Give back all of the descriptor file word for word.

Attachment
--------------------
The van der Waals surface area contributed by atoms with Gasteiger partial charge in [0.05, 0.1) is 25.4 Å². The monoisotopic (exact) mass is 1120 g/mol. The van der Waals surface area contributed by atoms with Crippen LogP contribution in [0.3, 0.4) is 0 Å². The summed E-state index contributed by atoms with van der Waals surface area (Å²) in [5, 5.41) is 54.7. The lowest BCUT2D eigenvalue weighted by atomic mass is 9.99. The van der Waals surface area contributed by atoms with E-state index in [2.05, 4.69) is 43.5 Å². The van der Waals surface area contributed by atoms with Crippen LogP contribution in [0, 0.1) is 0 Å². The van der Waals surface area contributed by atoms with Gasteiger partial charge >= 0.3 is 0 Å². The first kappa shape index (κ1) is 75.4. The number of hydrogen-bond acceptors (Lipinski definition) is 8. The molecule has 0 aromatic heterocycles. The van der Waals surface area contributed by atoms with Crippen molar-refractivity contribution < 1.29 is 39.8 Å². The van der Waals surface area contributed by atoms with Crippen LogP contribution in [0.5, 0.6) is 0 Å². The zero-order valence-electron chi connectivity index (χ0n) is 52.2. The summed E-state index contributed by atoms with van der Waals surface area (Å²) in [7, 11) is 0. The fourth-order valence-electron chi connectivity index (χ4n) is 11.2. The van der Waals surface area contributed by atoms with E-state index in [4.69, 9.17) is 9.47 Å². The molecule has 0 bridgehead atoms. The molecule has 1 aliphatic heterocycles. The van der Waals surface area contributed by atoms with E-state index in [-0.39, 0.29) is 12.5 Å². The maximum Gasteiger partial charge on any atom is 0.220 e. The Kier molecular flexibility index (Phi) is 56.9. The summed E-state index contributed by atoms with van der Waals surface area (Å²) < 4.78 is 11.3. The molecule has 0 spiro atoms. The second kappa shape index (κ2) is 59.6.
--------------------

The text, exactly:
The van der Waals surface area contributed by atoms with Gasteiger partial charge in [0.05, 0.1) is 25.4 Å². The monoisotopic (exact) mass is 1120 g/mol. The van der Waals surface area contributed by atoms with Crippen LogP contribution in [0.3, 0.4) is 0 Å². The summed E-state index contributed by atoms with van der Waals surface area (Å²) in [5, 5.41) is 54.7. The lowest BCUT2D eigenvalue weighted by atomic mass is 9.99. The van der Waals surface area contributed by atoms with E-state index in [2.05, 4.69) is 43.5 Å². The van der Waals surface area contributed by atoms with Crippen LogP contribution in [0, 0.1) is 0 Å². The van der Waals surface area contributed by atoms with Gasteiger partial charge >= 0.3 is 0 Å². The first kappa shape index (κ1) is 75.4. The number of hydrogen-bond acceptors (Lipinski definition) is 8. The molecule has 0 aromatic heterocycles. The van der Waals surface area contributed by atoms with Crippen molar-refractivity contribution < 1.29 is 39.8 Å². The van der Waals surface area contributed by atoms with Crippen LogP contribution in [0.5, 0.6) is 0 Å². The zero-order valence-electron chi connectivity index (χ0n) is 52.2. The summed E-state index contributed by atoms with van der Waals surface area (Å²) in [7, 11) is 0. The fourth-order valence-electron chi connectivity index (χ4n) is 11.2. The van der Waals surface area contributed by atoms with E-state index in [4.69, 9.17) is 9.47 Å². The molecule has 0 bridgehead atoms. The molecule has 1 aliphatic heterocycles. The van der Waals surface area contributed by atoms with E-state index in [-0.39, 0.29) is 12.5 Å². The maximum Gasteiger partial charge on any atom is 0.220 e. The Kier molecular flexibility index (Phi) is 56.9. The summed E-state index contributed by atoms with van der Waals surface area (Å²) < 4.78 is 11.3. The molecule has 0 spiro atoms. The second kappa shape index (κ2) is 59.6.